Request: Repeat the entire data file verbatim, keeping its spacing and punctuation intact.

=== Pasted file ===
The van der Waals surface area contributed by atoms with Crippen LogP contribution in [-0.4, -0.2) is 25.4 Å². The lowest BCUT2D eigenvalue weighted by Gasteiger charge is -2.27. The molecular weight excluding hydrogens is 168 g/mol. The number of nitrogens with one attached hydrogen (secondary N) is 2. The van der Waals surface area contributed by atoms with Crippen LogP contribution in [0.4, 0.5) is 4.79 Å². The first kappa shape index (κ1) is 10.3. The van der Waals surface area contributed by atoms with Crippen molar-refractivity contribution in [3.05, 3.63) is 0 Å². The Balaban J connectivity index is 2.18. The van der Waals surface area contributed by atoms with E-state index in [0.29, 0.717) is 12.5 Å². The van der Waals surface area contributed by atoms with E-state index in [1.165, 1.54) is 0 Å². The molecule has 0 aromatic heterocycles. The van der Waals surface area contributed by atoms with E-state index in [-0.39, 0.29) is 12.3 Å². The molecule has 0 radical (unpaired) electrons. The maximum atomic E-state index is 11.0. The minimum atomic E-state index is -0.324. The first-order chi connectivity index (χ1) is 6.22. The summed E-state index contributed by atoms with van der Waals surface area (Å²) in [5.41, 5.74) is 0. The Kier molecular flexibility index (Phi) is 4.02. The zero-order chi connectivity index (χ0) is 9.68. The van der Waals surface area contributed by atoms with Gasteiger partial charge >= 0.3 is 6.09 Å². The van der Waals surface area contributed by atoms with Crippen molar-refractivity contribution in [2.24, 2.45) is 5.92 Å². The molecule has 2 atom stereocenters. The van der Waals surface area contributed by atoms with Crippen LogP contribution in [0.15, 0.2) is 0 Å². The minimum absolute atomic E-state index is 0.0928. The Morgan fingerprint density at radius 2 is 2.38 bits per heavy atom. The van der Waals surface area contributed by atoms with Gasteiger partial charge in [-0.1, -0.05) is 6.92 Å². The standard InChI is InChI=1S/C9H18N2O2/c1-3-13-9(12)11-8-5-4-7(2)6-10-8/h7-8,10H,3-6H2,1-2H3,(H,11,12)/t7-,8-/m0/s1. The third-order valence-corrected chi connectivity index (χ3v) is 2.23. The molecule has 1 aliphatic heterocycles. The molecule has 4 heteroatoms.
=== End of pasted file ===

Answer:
The van der Waals surface area contributed by atoms with Crippen LogP contribution in [-0.4, -0.2) is 25.4 Å². The lowest BCUT2D eigenvalue weighted by Gasteiger charge is -2.27. The molecular weight excluding hydrogens is 168 g/mol. The number of nitrogens with one attached hydrogen (secondary N) is 2. The van der Waals surface area contributed by atoms with Crippen LogP contribution in [0.4, 0.5) is 4.79 Å². The first kappa shape index (κ1) is 10.3. The van der Waals surface area contributed by atoms with Crippen molar-refractivity contribution in [3.05, 3.63) is 0 Å². The Balaban J connectivity index is 2.18. The van der Waals surface area contributed by atoms with E-state index in [0.29, 0.717) is 12.5 Å². The van der Waals surface area contributed by atoms with E-state index in [1.165, 1.54) is 0 Å². The molecule has 0 aromatic heterocycles. The van der Waals surface area contributed by atoms with E-state index in [-0.39, 0.29) is 12.3 Å². The molecule has 0 radical (unpaired) electrons. The maximum atomic E-state index is 11.0. The minimum atomic E-state index is -0.324. The first-order chi connectivity index (χ1) is 6.22. The summed E-state index contributed by atoms with van der Waals surface area (Å²) in [5.41, 5.74) is 0. The Kier molecular flexibility index (Phi) is 4.02. The zero-order chi connectivity index (χ0) is 9.68. The van der Waals surface area contributed by atoms with Gasteiger partial charge >= 0.3 is 6.09 Å². The van der Waals surface area contributed by atoms with Crippen molar-refractivity contribution in [2.24, 2.45) is 5.92 Å². The molecule has 2 atom stereocenters. The van der Waals surface area contributed by atoms with Crippen LogP contribution in [0.15, 0.2) is 0 Å². The minimum absolute atomic E-state index is 0.0928. The Morgan fingerprint density at radius 2 is 2.38 bits per heavy atom. The van der Waals surface area contributed by atoms with Gasteiger partial charge in [-0.1, -0.05) is 6.92 Å². The standard InChI is InChI=1S/C9H18N2O2/c1-3-13-9(12)11-8-5-4-7(2)6-10-8/h7-8,10H,3-6H2,1-2H3,(H,11,12)/t7-,8-/m0/s1. The third-order valence-corrected chi connectivity index (χ3v) is 2.23. The molecule has 1 aliphatic heterocycles. The molecule has 4 heteroatoms.